The Mobile Workforce – Where We’ve Been

This is the first of a three part blog series exploring the mobile workforce: the past, the present, and the future. I’m taking a risk by starting in the past and, combined with my last blog, this might make me seem like a old timer wishing for the good old days, but to understand the mobile workforce of today and tomorrow, you need to understand what it looked liked yesterday.

When I first left college, I took a summer job working as a field runner for a tomato cannery. My job, along with a few others, was to drive around from field to field, inspecting the harvesting efforts, taking samples for testing, and generally ensuring everything was going smoothly as the crops were picked, trucked, and delivered to the factory. Each of the runners was given a vehicle to drive, a Citizen’s Band (CB) radio, a pager, and a mobile phone. The entire job was built around communication needs and keeping ahead of potential problems. Fields were widely spaced through the California central valley; we covered an area over a hundred miles across in some parts. Although we needed to stay mobile, it wasn’t always possible to meet up and talk face to face with my managers. I might go days without seeing them. It was a very important job – the harvesting season was short, work continued 24 hours a day, and hundreds of thousands of dollars of produce were being handled daily  – and yet it was trusted to a green seasonal employees with no relevant work experience, and very little training. This was only possible because mobile communications, and therefore the mobile workforce, was just starting to become possible.

Did you ever wonder why radios didn’t become more popular as a mobile workforce tool? They’ve been around in a portable package since World War II. Yet, despite decades and additional miniaturization advances, radio was always relegated to transportation and military use where there was no alternative. Well, if you’ve never had to communicate over a CB radio, let me tell you: it doesn’t work like in the movies. It takes a certain conversational cadence to make yourself heard and to convey more than a few short sentences understandably. Listening is even more difficult. Picking out the meaning from the distortion and static takes a practiced ear and wasn’t something I ever managed to master. During my work that semester, I used the CB radio maybe twice, both times when cell phone coverage was unavailable. Radios began, and remain today, only a method of backup communication when phone coverage isn’t available. Even the push-to-talk (PTT) features built into many modern mobile phones are used primarily only for quick, short messages that don’t require a longer phone call.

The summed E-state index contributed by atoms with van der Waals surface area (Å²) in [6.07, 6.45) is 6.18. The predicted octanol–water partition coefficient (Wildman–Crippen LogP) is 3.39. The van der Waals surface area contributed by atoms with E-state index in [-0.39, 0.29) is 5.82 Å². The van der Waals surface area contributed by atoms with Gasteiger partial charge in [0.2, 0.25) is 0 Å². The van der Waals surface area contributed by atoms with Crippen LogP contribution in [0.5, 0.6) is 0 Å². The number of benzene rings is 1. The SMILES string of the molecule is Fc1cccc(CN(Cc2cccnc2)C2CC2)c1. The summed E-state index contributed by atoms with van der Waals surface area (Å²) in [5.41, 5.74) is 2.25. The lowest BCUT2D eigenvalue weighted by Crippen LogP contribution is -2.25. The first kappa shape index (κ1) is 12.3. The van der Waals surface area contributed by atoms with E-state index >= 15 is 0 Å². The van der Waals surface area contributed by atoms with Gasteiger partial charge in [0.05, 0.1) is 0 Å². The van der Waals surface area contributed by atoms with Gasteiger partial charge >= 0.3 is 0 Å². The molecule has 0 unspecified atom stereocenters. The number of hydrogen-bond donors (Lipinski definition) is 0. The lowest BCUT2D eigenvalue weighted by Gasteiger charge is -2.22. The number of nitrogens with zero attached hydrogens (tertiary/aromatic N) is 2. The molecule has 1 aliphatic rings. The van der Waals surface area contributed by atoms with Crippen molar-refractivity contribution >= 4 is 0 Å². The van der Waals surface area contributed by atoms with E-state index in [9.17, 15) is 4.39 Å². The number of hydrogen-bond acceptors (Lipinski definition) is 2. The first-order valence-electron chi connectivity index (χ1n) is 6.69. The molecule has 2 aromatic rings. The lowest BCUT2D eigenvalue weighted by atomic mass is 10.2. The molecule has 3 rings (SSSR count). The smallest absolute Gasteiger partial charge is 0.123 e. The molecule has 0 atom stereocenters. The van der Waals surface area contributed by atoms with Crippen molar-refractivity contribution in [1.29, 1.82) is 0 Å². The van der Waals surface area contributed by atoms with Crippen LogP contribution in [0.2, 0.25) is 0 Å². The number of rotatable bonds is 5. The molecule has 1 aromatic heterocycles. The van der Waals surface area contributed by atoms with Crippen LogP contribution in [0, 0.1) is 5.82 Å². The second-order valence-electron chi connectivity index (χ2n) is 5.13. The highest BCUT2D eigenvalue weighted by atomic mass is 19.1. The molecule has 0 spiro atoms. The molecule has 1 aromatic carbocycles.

Paging was the next option for field runners. That summer was, one might consider, to be the peak of pager use in the workforce: two-way pages were starting to be sold – promising the ability to dramatically boost mobile workforce options, alphanumeric paging was becoming more common allowing textual messages rather than numeric codes to be sent, and pager coverage areas were becoming widespread. Although pager communication (for us) was one-way and numeric only, it still allowed quick messages to be sent. A simple, laminated code sheet could be used to lookup the meaning of the pre-defined numeric paging codes. The best thing about the pager was that it allowed communication even when the intended recipient wasn’t immediately available. As you can imagine, paging and phone coverage was spotty in places, and even the CB had distance and interference issues, not to mention the fact that we were often out of our cars and the “mobile” technology at the time was so bulky that we couldn’t carry more than a pager around with us. Text messaging wasn’t an option back then and the mobile phones that were available didn’t have nice features like voice mail notification and call waiting. Sending a page was often the only alternative to calling a person over and over again until they picked up.

I’m not sure that the mobile phones we used were technically “cell” phones. They were contained in a black leather bag about the size of a lunch box and the phones themselves had an antenna the size of a carrot. Battery life was so bad we had to keep the things plugged into the car at all times. Reception was fine and you could have a regular conversation with someone if you were in a coverage area. But amenities that we take for granted today, like a stored contact list, text messaging, and email were nowhere to be found. These phones were the opposite of smart phones. Most common cordless household phones have more features today.

Yet, despite these limitations, this was a revolution in terms of the mobile workforce. Coordinating, communicating, and dispatching workers while they were outside the confines of an office was incredibly more cost effective and efficient that the systems of the past. Just like the cannery I worked for, companies around the country and around the world were just beginning to wake up to the possibilities of mobile technologies. It would take just a few small technical advances and some healthy competition from some familiar names and newcomers alike to bring the mobile workforce to the present day, but the seeds had been sown.

In my next blog installment, I’ll review the current state of the mobile workforce, including the latest advantages, the continued roadblocks, and the general enterprise mindset.

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